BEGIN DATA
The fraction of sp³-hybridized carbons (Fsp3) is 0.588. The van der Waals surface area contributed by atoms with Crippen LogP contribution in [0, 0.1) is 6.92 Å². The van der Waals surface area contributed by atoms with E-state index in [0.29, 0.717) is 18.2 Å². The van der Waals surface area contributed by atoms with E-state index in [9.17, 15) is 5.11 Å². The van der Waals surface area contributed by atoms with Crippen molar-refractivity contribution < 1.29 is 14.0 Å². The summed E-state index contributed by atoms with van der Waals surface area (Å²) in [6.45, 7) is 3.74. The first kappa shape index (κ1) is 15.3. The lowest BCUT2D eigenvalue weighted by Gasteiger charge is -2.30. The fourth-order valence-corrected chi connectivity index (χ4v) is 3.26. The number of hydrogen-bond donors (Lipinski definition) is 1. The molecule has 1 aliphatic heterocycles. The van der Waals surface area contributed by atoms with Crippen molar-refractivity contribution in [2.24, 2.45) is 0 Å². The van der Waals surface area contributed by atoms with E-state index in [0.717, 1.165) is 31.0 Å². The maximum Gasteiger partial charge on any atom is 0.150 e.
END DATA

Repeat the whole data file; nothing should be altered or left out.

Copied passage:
The fraction of sp³-hybridized carbons (Fsp3) is 0.588. The van der Waals surface area contributed by atoms with Crippen LogP contribution in [0, 0.1) is 6.92 Å². The van der Waals surface area contributed by atoms with E-state index in [0.29, 0.717) is 18.2 Å². The van der Waals surface area contributed by atoms with E-state index in [9.17, 15) is 5.11 Å². The van der Waals surface area contributed by atoms with Crippen molar-refractivity contribution < 1.29 is 14.0 Å². The summed E-state index contributed by atoms with van der Waals surface area (Å²) in [6.45, 7) is 3.74. The first kappa shape index (κ1) is 15.3. The lowest BCUT2D eigenvalue weighted by Gasteiger charge is -2.30. The fourth-order valence-corrected chi connectivity index (χ4v) is 3.26. The number of hydrogen-bond donors (Lipinski definition) is 1. The molecule has 1 aliphatic heterocycles. The van der Waals surface area contributed by atoms with Crippen molar-refractivity contribution in [2.24, 2.45) is 0 Å². The van der Waals surface area contributed by atoms with E-state index in [0.717, 1.165) is 31.0 Å². The maximum Gasteiger partial charge on any atom is 0.150 e.